Says Gurdeep Singh Pall, Microsoft Lync & Speech Group corporate vice president. This week, Microsoft Lync, formerly Microsoft Office Communications Server, becomes available for purchase. First Kinect, and now Lync. Are we seeing the beginnings of a recurring pattern here? I can't wait for Microsoft Unyte and Microsoft Joyn. To end users, Lync will be an application that combines video, IM, presence, conferences, and whiteboard sessions. To Microsoft, Lync is a project more than 5 years in the making. I sat through the company's lengthy keynote presentation, and thought you might be interested in hearing a little (or a lot) about this new unified communications solution.
Posted by Leo Zheng at 04:55 AM EST
Posted by Leo Zheng at 04:06 PM EST
Long story short, about 16 months ago, Google submitted their Google Voice app to the App Store for consideration. Apple was less than thrilled about the similarities between the app and the native 'Phone' application. The FCC got involved and a back-and-forth began between the two companies. Despite what Google said about 'openness' and Android, Apple went with this:
The Google Voice app was put into a state of limbo for over a year. In that time, however, Google was still able to get a working version of their Voice service into the hands of a lot of people with Gchat integration and an HTML 5 version that was available to iPhone users.
Posted by Nicole at 10:02 AM EST
Google recently announced the release of the Google Voice app for the iPhone. What some may not know is that this app stirred up a lot of controversy last year. And, now that it's here, what are reviewers saying? Back in the summer of 2009, the Apple store rejected the Google Voice app along with other Google Voice related apps, citing "duplicate features that come with the iPhone,” according to TechCrunch, who broke the story. Apple's action sparked the FCC's interest. Eventually, on July 31, 2009, the FCC wrote a letter to Apple, beginning: "Recent press reports indicate that Apple has declined to approve the Google Voice application for the iPhone and has removed related (and previously approved) third-party applications from the iPhone App Store.
Posted by Eric Tamme at 01:20 PM EST
This blog is by Eric T, an Engineer at Junction Networks. It seems that every other day, if not more frequently, I read some industry website that is heralding the advent of "Unified Communications" (UC) through some new product launch. In my opinion, Unified Communications is a term so wildly lofty and vague that it brings tears of joy to marketing teams eyes when they get the chance to brandish it about in white papers and trade show slicks. Let's take a moment to figure out what exactly Unified Communications is.
transitive verb : to make into a unit or a coherent whole : unite
noun : a process by which information is exchanged between individuals This leaves much to interpretation. Many companies sell UC as systems:
Posted by Leo Zheng at 04:31 PM EDT
Rumor on the digital street was that Facebook was going to make a "big" mobile platform announcement on Wednesday. Like many others, I tuned in thinking this would be a Facebook-related telephony announcement. Maybe it’s just me, but doesn’t this picture look like it hints at a Facebook phone or some sort of Facebook calling application?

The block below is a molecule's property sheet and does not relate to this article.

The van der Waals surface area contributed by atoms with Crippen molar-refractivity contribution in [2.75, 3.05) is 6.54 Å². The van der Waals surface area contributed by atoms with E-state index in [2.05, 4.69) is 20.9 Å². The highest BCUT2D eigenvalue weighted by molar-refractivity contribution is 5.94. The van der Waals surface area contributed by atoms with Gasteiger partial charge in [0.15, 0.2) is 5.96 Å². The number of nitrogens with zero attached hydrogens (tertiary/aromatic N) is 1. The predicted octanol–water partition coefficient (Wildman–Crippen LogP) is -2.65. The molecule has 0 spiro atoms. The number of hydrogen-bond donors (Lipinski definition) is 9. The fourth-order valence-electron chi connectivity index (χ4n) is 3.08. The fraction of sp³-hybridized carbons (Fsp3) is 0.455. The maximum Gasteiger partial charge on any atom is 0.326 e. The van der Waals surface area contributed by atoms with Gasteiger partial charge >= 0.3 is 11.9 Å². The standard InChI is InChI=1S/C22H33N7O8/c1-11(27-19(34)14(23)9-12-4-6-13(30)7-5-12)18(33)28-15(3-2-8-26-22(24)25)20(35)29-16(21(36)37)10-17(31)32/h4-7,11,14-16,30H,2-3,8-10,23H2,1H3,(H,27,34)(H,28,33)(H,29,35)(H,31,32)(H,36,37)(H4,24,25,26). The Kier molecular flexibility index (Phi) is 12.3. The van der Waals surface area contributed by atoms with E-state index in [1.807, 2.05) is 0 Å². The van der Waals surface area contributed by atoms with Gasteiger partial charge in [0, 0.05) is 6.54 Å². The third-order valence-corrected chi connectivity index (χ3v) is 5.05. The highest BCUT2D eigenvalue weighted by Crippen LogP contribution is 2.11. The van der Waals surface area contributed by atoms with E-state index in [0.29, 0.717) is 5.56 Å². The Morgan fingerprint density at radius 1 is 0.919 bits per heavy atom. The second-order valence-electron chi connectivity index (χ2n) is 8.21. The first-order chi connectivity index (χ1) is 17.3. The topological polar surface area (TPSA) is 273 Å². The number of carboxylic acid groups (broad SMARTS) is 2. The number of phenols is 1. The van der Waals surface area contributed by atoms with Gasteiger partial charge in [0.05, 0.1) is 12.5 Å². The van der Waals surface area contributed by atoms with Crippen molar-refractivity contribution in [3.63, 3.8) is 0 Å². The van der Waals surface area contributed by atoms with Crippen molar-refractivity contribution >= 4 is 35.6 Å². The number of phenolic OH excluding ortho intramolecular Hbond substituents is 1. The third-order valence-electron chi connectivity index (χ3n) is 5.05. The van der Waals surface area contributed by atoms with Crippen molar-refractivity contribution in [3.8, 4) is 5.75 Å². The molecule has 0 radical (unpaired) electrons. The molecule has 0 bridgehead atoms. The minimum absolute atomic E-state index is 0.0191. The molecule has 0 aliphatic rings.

Posted by Nicole at 01:47 PM EDT
A big release of Asterisk, the open source PBX software platform, was announced last week, creating some buzz in the industry. “’Asterisk 1.8 is the first Long Term Support release since version 1.4,’ said Russell Bryant, Digium's lead Asterisk developer. ‘It includes hundreds of enhancements, many of which will help community members building large-scale solutions,’” quotes Financial Tech Spotlight. For those who are unfamiliar with the term Long Term Support (LTS), it generally means a stable distribution of software that will be maintained by the company (security updates, hardware compatibility) until the next LTS version is released. The last LTS version of Asterisk, version 1.4, was released in 2006 (Source).
Posted by Nicole at 10:39 AM EDT
For everyone who knows about Fring, this will come of no surprise: Skype recently stopped Skype network access for another chat/VoIP client, Nimbuzz. According to the Nimbuzz website, their "application enables people to enjoy free & low cost mobile calls, free instant messaging, social networking and other rich communication features, using the internet capabilities of the their mobile device." Users are able to add friends on several different networks (Gchat, Facebook, AIM, ICQ, etc.) for chatting and calling. Up until today, that included Skype.
Posted by Leo Zheng at 11:43 AM EDT
This ad is amazing.
Posted by Nicole at 01:04 PM EDT
The Social Network Isn’t All That Accurate… Well, at Least The Storyline
Posted by Nicole at 01:04 PM EDT
As a whole, we've been pretty transparent about our support for open source technologies. OnSIP is built on open source, including Asterisk, FreeSWITCH, OpenSIPS, and others. And, we regularly contribute back to the open source community, as recently described in a NetworkWorld article: "Doing so is ultimately rewarding for us because we don't need to carry our changes to new versions, and the open source applications we depend upon will prosper," said our CTO, John Riordan. Of course, this reasoning is shared by several other members in the open source community. But, it's nice to see these principles explained beyond the context of software development... and then brought right back to shun software patents in a recent article in the Wall Street Journal (WSJ).